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Ground Launched Small Diameter Bomb

Dilandu

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Actually, such weapon could be a perfect solution of naval gunfire support problem... It have range, accuracy, and compact & cheap enough to carry in relatively large numbers.
 

Forest Green

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Actually, such weapon could be a perfect solution of naval gunfire support problem... It have range, accuracy, and compact & cheap enough to carry in relatively large numbers.
No 7+ inch naval guns still in service, unless you mean just using the as rockets from VLS cells??
 

DanielStarseer

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Hmm... though it could be debated, "what much use is a 63-pound warhead against a modern ship",
it could prove interesting if the US were to trial a flechette-type warhead instead of bulk explosive:
attacking the target vessel in a near-vertical (or steep dive) trajectory (if it gets through the ship's CIWS),
an airburst above the ship of incendiary-alloy flechettes (so-called reactive materials, pyrophoric like when DU hits steel)
could decimate antennas, wave guides, and radar arrays: those items are NOT armored, and do not react well to even minimal damage.
Enough fragmentation will disable a ship's eyes, whether they are rotating antennas, optical gimbals, or phased arrays,
multiple holes in the wrong place will distort or damage wave guides, cause electrical shorts, start a lot of small fires in areas you don't want flames, etc.
And if you can't see additional future attacks coming at you, these first few SDBs did their job.

There is (or was) development of "low collateral damage" bombs containing hundreds of various-sized tungsten rods/penetrators,
intended to attack point targets like a SAM near a school or hospital, where explosive blast radius is cause for concern.
It would be an interesting experiment to see what effect such a warhead airbursting over a ship's topside would create,
to see if we could actually exploit LCD warheads for maximized fragmentation effects against ships, in attempts to disable their sensors for follow-on attacks from larger ordnance.
 

DanielStarseer

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Actually, such weapon could be a perfect solution of naval gunfire support problem... It have range, accuracy, and compact & cheap enough to carry in relatively large numbers.
No 7+ inch naval guns still in service, unless you mean just using the as rockets from VLS cells??
Years ago (prior to DDG-1000 Zumwalt and its AGS being selected), Lockheed Martin pushed the POLAR concept: Precision Over-the-horizon Land Attack Rocket. These effectively, for their size, quad-packed like Sea Sparrow/ESSM in Mk 41 VLS cells. I see little reason why a renewed interest in a VLS-SDB, coupled to that fancy tri-mode seeker, couldn't create an interesting multi-target (maritime or land) surface strike weapon.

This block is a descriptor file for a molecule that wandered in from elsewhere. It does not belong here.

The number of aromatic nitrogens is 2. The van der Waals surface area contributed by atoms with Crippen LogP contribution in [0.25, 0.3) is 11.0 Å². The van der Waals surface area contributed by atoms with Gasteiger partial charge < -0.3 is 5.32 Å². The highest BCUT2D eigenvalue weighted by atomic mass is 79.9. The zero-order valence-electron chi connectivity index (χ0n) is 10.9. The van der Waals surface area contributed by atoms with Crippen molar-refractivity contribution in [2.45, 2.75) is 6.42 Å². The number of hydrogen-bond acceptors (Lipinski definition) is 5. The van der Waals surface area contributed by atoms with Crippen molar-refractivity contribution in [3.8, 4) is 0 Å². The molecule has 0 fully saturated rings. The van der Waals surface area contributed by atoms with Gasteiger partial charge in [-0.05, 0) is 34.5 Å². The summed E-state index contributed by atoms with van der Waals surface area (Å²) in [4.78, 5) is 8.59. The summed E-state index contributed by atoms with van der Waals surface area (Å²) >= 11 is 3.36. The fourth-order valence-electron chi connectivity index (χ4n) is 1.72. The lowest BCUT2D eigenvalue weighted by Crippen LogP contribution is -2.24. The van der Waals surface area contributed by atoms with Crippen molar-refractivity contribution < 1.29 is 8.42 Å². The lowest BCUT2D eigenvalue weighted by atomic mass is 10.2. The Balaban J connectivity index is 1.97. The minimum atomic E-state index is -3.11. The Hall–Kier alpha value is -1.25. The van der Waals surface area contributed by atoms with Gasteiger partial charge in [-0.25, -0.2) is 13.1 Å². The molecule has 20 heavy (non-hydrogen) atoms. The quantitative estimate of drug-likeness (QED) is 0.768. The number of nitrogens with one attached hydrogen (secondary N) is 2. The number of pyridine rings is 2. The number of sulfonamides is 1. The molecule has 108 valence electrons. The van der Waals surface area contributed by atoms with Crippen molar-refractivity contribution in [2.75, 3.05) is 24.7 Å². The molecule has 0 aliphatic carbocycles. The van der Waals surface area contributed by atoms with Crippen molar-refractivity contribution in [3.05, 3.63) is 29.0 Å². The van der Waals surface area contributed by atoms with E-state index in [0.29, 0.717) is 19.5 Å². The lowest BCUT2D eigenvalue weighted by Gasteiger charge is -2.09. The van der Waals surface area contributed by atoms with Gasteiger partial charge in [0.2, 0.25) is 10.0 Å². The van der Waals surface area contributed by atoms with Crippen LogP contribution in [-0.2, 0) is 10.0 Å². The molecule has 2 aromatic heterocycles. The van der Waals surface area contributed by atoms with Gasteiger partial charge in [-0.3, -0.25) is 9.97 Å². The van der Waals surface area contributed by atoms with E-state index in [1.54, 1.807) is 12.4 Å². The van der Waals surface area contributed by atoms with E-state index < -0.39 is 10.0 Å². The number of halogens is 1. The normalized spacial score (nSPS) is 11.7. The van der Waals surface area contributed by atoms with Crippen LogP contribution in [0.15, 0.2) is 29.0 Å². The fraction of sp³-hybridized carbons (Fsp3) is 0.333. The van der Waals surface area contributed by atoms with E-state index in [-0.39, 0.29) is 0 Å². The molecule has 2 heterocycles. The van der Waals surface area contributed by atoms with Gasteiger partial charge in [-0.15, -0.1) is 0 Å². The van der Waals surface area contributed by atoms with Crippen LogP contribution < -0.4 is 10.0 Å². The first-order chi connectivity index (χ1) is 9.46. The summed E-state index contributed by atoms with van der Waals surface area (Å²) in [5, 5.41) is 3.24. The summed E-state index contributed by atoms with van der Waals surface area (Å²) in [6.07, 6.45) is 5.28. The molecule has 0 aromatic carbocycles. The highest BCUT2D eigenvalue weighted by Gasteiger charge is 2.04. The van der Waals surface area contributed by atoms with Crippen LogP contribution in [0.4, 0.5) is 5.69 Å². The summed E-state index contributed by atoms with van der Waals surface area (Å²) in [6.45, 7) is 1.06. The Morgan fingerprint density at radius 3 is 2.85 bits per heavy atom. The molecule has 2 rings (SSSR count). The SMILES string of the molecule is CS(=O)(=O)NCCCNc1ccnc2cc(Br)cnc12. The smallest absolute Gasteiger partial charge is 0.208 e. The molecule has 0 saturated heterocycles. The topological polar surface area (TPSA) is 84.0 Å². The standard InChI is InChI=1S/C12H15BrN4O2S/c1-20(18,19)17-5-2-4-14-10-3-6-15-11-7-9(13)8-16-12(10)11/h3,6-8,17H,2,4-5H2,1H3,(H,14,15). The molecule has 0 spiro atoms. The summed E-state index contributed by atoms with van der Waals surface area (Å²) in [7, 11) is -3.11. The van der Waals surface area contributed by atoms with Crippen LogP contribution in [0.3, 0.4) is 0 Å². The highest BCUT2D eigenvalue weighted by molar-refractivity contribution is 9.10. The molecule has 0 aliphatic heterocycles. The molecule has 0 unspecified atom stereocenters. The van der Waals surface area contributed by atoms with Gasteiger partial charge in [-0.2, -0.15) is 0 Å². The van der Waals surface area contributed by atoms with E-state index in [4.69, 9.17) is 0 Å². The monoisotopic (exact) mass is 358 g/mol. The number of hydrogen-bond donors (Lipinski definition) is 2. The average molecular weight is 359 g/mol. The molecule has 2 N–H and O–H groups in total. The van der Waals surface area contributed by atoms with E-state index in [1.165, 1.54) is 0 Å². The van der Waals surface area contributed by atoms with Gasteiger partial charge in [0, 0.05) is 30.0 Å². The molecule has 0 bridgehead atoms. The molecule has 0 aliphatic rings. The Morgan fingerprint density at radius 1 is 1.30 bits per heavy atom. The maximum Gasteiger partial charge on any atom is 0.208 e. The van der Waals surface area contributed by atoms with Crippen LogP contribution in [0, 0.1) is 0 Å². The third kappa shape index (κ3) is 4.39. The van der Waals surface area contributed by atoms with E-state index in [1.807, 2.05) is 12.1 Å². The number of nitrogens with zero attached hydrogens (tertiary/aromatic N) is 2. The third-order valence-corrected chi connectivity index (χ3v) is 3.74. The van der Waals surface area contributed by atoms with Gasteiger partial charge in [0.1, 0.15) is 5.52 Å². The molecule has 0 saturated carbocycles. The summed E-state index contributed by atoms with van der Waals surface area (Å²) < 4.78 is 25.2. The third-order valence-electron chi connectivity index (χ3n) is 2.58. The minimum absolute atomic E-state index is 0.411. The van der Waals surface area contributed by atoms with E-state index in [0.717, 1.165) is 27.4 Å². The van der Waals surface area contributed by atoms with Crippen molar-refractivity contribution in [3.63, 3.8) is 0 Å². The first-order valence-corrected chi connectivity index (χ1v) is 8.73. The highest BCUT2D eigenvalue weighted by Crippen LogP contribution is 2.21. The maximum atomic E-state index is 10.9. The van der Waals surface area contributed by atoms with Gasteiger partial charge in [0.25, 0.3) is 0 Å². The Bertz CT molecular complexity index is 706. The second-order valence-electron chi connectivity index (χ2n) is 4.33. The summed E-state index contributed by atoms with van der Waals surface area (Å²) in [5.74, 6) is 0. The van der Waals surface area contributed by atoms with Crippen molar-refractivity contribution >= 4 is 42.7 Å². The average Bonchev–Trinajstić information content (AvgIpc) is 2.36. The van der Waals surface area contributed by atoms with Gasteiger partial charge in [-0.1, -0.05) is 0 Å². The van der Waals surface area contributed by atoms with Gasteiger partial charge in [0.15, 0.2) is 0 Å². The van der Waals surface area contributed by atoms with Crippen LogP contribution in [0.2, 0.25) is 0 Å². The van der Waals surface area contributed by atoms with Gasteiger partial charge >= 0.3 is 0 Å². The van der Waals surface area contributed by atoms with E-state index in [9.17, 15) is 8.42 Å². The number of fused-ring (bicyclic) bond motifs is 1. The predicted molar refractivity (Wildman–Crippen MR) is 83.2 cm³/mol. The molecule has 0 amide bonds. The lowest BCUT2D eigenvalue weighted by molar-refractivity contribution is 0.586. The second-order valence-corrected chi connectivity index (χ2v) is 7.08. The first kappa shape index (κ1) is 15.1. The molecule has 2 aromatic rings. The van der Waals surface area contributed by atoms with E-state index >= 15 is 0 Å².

Dilandu

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No 7+ inch naval guns still in service, unless you mean just using the as rockets from VLS cells??
I mean, putting them in some kind of shipborne container launcher, preferably quad (or more) packing them into Mk-41 cell. So the Mk-41-carrying ship (or Mk-57 carrying) could be adapted for coastal bombardment role by stuffing her with SBD-tipped rockets.
 

carvalho2008

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[QUOTE = "DanielStarseer, post: 361957, membro: 4021"]
Hmm ... embora possa ser debatido, "que utilidade é uma ogiva de 63 libras contra um navio moderno",
poderia ser interessante se os EUA testassem uma ogiva do tipo flechette em vez de explosivos a granel:
atacar a embarcação-alvo em uma trajetória quase vertical (ou íngreme) (se ela passar pelo CIWS do navio),
uma explosão de ar acima do navio de flechettes de liga incendiária (os chamados materiais reativos, pirofóricos como quando DU atinge o aço)
poderia dizimar antenas, guias de ondas e matrizes de radar: esses itens NÃO são blindados e não reagem bem a danos mínimos.
Fragmentação suficiente desativará os olhos de uma nave, sejam eles antenas rotativas, cardan óptico ou matrizes em fases,
vários orifícios no lugar errado distorcerão ou danificarão as guias de ondas, causarão curtos elétricos, iniciarão muitos pequenos incêndios em áreas onde você não deseja chamas, etc.
E se você não conseguir ver futuros ataques adicionais, esses primeiros SDBs fizeram o seu trabalho.

Existe (ou houve) desenvolvimento de bombas de "baixo dano colateral" contendo centenas de varetas / penetradores de vários tamanhos,
destinado a atacar alvos pontuais, como um SAM, perto de uma escola ou hospital, onde o raio da explosão é motivo de preocupação.
Seria uma experiência interessante ver qual o efeito que uma explosão de uma ogiva no topo do navio criaria,
para ver se poderíamos realmente explorar ogivas de LCD para obter efeitos maximizados de fragmentação contra navios, na tentativa de desativar seus sensores para ataques subseqüentes de artefatos maiores.
[/CITAR]

Absolutaly correct!

Now a day, with a GLSDB, a simple and small SSK can atack landbases. GLSDB + Small SSK can be a solution for reach a launch zone with stealth mode.